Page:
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Quick/One-step/automated Western Blot


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#1 science noob

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Posted 23 November 2011 - 05:05 AM

A typical 'traditional' Western blot takes at least 3 days but are there any devices/equipments which allows quick protein expression analysis (substitute for the traditional quantification, separation, transfer and staining process)?

I've seen companies promote a "one-hour" detection system etc (http://www.genscript...stern_tech.html) but is there something like a PCR machine out there yet?

#2 BioMiha

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Posted 24 November 2011 - 12:47 AM

A typical 'traditional' Western blot takes at least 3 days

That sounds a bit overboard to me. I do WB from sample prep to imaging in one day following the traditional protocols. However, I know that Millipore advertizes a quick WB set, where you use a vacuum pump to suck the solutions through the membrane and shorten the incubation time. I have thought about trying it, but have not found the time (or samples that I don't cherish enough to play around with them). I also think you can easily make a do-it-yourself thing that would work just as well as the Millipore one.

#3 science noob

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Posted 24 November 2011 - 01:03 AM


A typical 'traditional' Western blot takes at least 3 days

That sounds a bit overboard to me. I do WB from sample prep to imaging in one day following the traditional protocols. However, I know that Millipore advertizes a quick WB set, where you use a vacuum pump to suck the solutions through the membrane and shorten the incubation time. I have thought about trying it, but have not found the time (or samples that I don't cherish enough to play around with them). I also think you can easily make a do-it-yourself thing that would work just as well as the Millipore one.


One day WB = 6 AM to 6 PM?

Total protein extraction (15 min - 2 h depending on how many samples you have), total protein quantification using BCA method (30 min), SDS-PAGE (3-4 h), transfer (2-3 h), blocking (1 h), primary (1h), secondary (30 min), total washing (30 min), visualise (15 min). Sounds plausible to me. Problem is I deal with large sample sizes Posted Image

#4 BioMiha

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Posted 24 November 2011 - 01:04 AM

SDS-PAGE 1 h, transfer 1 h

#5 science noob

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Posted 24 November 2011 - 01:12 AM

What voltage do you run your gels at? and at what percentage?

I generally run 8-12% gels which take >2 h just to get the dye front off the gel @ 100V. I'm fearful of overheating if I go beyond that.

And do semi-wet transfers take shorter time vs wet transfer? I always do wet transfers.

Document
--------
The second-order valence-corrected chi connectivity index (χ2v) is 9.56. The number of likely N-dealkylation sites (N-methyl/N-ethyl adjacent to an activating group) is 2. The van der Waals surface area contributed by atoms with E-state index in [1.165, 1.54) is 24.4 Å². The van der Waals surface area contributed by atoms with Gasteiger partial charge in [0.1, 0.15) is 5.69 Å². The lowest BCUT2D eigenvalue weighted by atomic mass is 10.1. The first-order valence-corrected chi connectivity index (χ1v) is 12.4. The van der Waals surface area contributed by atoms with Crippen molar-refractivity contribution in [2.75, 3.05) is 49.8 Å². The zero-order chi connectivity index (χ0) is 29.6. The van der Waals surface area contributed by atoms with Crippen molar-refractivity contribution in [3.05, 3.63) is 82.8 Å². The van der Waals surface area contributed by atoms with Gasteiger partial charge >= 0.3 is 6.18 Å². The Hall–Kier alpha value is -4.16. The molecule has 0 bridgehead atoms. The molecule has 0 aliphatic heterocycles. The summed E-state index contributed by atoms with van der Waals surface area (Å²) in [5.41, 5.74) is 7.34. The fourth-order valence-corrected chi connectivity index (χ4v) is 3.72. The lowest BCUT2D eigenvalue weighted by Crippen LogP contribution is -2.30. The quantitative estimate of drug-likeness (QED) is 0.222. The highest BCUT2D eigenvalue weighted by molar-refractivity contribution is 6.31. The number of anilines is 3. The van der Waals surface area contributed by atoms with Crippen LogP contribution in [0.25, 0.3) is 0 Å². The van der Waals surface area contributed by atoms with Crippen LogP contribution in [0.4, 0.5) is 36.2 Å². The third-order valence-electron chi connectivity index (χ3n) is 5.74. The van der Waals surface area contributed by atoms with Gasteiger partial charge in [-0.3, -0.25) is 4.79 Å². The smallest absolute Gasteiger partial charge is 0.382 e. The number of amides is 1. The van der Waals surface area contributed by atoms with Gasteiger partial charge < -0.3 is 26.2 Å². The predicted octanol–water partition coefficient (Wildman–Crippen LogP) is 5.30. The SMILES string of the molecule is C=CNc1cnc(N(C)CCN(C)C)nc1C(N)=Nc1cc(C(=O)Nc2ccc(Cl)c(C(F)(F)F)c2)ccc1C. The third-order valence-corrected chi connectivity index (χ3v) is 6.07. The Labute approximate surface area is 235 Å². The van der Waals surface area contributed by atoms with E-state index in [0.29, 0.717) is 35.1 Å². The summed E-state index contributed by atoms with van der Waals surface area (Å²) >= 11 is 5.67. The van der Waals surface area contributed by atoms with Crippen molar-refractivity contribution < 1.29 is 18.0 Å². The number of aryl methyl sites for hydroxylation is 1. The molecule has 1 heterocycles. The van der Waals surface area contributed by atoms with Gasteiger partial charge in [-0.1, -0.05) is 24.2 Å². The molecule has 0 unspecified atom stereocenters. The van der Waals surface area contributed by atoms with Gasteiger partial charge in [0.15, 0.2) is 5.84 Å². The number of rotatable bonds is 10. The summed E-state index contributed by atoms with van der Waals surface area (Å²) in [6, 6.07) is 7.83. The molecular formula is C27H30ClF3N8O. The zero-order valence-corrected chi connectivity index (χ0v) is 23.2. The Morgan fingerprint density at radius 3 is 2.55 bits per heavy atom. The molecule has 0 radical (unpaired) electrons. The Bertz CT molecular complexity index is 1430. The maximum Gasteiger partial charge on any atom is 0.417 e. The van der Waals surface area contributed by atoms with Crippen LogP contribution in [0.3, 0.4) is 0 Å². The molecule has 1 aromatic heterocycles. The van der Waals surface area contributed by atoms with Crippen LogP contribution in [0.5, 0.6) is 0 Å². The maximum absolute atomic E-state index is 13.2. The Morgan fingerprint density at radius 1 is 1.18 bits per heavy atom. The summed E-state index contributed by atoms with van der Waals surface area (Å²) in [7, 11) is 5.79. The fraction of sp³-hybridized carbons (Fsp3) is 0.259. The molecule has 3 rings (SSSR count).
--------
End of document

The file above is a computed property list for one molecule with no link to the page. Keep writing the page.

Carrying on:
#6 BioMiha

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Posted 24 November 2011 - 01:16 AM

I start at 100 V for as long as it take for the front to migrate through the stacking layer and then crank up to 200 or 250 V until the dye front reaches the bottom. The gel percentage varies with the size of the proteins I want to separate, but in most cases I make a 9 % gel. I always do a wet transfer at 200 mA for 45 min.

#7 science noob

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Posted 24 November 2011 - 01:22 AM

wow 200-250 V. Is that done in an ice bath/cold room? Haven't actually over-cranked the running voltage to that high. Max. was 120 V and I'm already sweating.

I should probably try out your running/transfer settings. it could really save alot of time albeit being in the lab the whole day.

Do you find that an overnight transfer gives better results vs. hourly transfers?
And, overnight primary antibody incubation at 4 degrees C vs. 1 h RT incubations?

#8 BioMiha

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Posted 24 November 2011 - 01:25 AM

If I'm worried about overheating I place the electrophoresis chamber in an ice bath. I have never had any serious problems. I never do overnight transfers, because in my opinion that is overkill. I always do Ab incubations at RT - if you think about it, most Abs work optimally at 37 degrees, why would you do incubations at 4 deg. The protein is already denatured, what do you think will happen to it?

#9 science noob

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Posted 24 November 2011 - 01:29 AM

I do my overnight transfers at 20V instead of 100V. Thing is, I'll never know which is better since I do an overnight transfer only if I'm nearing the end of the day and have to head off somewhere. Because sometimes my Western blot experiments only start mid-day to afternoon if I were to treat my cells then extract total protein.




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